ByBridgeNews With titans Apple Computer Inc. and Dell Computer Corp. quashing any hope of satisfying Wall Street this quarter, the big question is how other computer-hardware makers will fare in a climate troubled by slowing sales and the weak euro. "Clearly, when Intel, Dell, Apple, and others deliver earnings or revenue warnings, something must be up," says Bruce Steinberg, chief economist at Merrill Lynch & Co. Recent revenue and earnings warnings from hardware manufacturers include:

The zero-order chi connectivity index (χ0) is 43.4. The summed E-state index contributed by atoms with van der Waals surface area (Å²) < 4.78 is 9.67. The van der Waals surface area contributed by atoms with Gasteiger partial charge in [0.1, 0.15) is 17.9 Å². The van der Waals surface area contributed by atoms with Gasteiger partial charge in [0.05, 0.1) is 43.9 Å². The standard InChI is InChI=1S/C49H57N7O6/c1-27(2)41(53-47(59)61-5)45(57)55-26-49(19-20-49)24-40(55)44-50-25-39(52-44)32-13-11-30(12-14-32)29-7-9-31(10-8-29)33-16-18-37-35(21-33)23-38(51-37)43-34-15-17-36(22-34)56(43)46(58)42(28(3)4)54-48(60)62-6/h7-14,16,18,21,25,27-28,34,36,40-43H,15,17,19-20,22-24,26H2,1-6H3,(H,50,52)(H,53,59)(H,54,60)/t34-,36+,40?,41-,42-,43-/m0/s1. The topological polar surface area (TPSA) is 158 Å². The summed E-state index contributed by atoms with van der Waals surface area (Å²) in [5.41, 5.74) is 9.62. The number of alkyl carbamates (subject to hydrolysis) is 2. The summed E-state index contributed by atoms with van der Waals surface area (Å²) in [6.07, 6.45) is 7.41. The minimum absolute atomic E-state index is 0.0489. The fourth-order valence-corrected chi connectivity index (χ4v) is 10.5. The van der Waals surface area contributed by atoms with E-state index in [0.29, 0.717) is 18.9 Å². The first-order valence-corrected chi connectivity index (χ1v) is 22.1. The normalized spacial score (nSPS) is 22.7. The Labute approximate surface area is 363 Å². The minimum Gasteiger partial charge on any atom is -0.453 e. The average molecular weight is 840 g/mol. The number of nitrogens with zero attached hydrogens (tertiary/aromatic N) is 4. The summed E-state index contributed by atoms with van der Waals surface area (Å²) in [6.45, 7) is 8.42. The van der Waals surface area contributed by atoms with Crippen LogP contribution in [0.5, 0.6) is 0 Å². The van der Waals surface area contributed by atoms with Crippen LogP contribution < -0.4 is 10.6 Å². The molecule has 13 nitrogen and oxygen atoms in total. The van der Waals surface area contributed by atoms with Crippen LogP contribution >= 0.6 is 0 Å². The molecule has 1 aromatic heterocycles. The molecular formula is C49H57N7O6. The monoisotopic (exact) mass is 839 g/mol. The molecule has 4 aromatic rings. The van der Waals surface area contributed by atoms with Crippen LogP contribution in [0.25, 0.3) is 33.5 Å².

Apple late last month cut its fourth-quarter revenue forecast and warned that earnings would be 30 to 33 cents a share -- not the 45 cents that Wall Street expected. It cited a worldwide sales slowdown, weaker-than-expected educational sales, and a sluggish start for its new Power Mac G4 Cube. On Oct. 4 Dell estimated third-quarter revenue at 3% below expectations because of weakness in Europe, though it expects to meet earnings estimates because of cheaper parts. These warnings followed an announcement by semiconductor giant Intel Corp. that it would miss its sales target, pulling the Nasdaq down near its May lows. On the New York Stock Exchange, Xerox Corp. warned it would post a third-quarter loss of 15 to 20 cents a share and axed its dividend to 5 cents a share from 20 cents. Silicon Graphics created more jitters with an announcement that it sees a wider-than-expected first-quarter loss of 28 to 30 cents a share. The weak euro has played a role, with the technology sector taking it on the chin with the highest European exposure of any S&P sector, Steinberg says in a recent research report. Yet despite warnings, the broad computer industry doesn't appear to be suffering from slower demand, he says, noting new orders for computers were up more than 30% from a year ago in August. "PC demand still appears strong, albeit not quite as strong as it was," Steinberg says. "And demand for other types of computer equipment, like servers and storage devices, appears extremely strong." Some companies, such as Sun Microsystems Inc., seem immune to negative forces. Sun, which blew Wall Street away with stellar fourth-quarter results, looks poised for a repeat performance, Toni Sacconaghi of Sanford Bernstein said. He expects year-over-year revenue growth of 50%, up from an impressive 42% last quarter. "What you're continuing to see is. . .acceleration in their business," says Sacconaghi, who expects Sun Microsystems to highlight growth in storage products of more than 40%. He also is bullish on IBM Corp., projecting third-quarter earnings at $1.12 a share, 4 cents above the First Call consensus estimate of $1.08. Jimmy Jones of A.G. Edwards & Sons told BridgeNews that lower component prices would help the PC industry, though he wasn't as upbeat as Steinberg. "We have simply gotten too many conflicting signals to stay comfortable with the PC group at this time," saysJones. "One thing we do know is that Apple's announcement is likely to muddy the waters in terms of earnings expectations for an already battered PC sector."